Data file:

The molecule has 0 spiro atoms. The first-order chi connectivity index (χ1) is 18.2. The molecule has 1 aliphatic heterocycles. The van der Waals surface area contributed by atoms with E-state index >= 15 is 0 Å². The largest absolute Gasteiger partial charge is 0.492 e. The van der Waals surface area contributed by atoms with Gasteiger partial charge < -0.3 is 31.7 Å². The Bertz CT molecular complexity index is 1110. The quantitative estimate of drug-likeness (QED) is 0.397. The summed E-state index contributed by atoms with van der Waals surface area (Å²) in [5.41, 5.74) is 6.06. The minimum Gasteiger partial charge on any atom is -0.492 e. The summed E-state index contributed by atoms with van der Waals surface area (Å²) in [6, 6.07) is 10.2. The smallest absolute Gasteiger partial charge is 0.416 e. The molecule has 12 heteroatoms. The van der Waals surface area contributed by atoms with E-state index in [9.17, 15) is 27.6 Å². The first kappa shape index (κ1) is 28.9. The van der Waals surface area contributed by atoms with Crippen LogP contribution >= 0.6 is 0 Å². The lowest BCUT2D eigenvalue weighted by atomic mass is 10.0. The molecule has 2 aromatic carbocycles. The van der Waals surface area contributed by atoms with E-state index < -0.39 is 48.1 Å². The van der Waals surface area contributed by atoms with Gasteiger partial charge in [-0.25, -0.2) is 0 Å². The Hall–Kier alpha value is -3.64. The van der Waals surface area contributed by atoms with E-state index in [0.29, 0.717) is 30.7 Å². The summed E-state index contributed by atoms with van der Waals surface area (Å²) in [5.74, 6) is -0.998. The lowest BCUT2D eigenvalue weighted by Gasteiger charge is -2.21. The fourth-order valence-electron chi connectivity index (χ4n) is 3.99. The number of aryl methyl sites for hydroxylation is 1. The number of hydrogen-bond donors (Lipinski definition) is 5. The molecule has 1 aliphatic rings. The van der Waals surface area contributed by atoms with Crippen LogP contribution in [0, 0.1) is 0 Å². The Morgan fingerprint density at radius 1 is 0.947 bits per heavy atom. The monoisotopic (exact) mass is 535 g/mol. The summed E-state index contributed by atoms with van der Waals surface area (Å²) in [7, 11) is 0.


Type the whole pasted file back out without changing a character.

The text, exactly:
The molecule has 0 spiro atoms. The first-order chi connectivity index (χ1) is 18.2. The molecule has 1 aliphatic heterocycles. The van der Waals surface area contributed by atoms with E-state index >= 15 is 0 Å². The largest absolute Gasteiger partial charge is 0.492 e. The van der Waals surface area contributed by atoms with Gasteiger partial charge < -0.3 is 31.7 Å². The Bertz CT molecular complexity index is 1110. The quantitative estimate of drug-likeness (QED) is 0.397. The summed E-state index contributed by atoms with van der Waals surface area (Å²) in [5.41, 5.74) is 6.06. The minimum Gasteiger partial charge on any atom is -0.492 e. The summed E-state index contributed by atoms with van der Waals surface area (Å²) in [6, 6.07) is 10.2. The smallest absolute Gasteiger partial charge is 0.416 e. The molecule has 12 heteroatoms. The van der Waals surface area contributed by atoms with E-state index in [9.17, 15) is 27.6 Å². The first kappa shape index (κ1) is 28.9. The van der Waals surface area contributed by atoms with Crippen LogP contribution >= 0.6 is 0 Å². The lowest BCUT2D eigenvalue weighted by atomic mass is 10.0. The molecule has 2 aromatic carbocycles. The van der Waals surface area contributed by atoms with E-state index < -0.39 is 48.1 Å². The van der Waals surface area contributed by atoms with Gasteiger partial charge in [-0.25, -0.2) is 0 Å². The Hall–Kier alpha value is -3.64. The van der Waals surface area contributed by atoms with E-state index in [0.29, 0.717) is 30.7 Å². The summed E-state index contributed by atoms with van der Waals surface area (Å²) in [5.74, 6) is -0.998. The lowest BCUT2D eigenvalue weighted by Gasteiger charge is -2.21. The fourth-order valence-electron chi connectivity index (χ4n) is 3.99. The number of aryl methyl sites for hydroxylation is 1. The number of hydrogen-bond donors (Lipinski definition) is 5. The molecule has 1 aliphatic rings. The van der Waals surface area contributed by atoms with Crippen LogP contribution in [0, 0.1) is 0 Å². The Morgan fingerprint density at radius 1 is 0.947 bits per heavy atom. The monoisotopic (exact) mass is 535 g/mol. The summed E-state index contributed by atoms with van der Waals surface area (Å²) in [7, 11) is 0.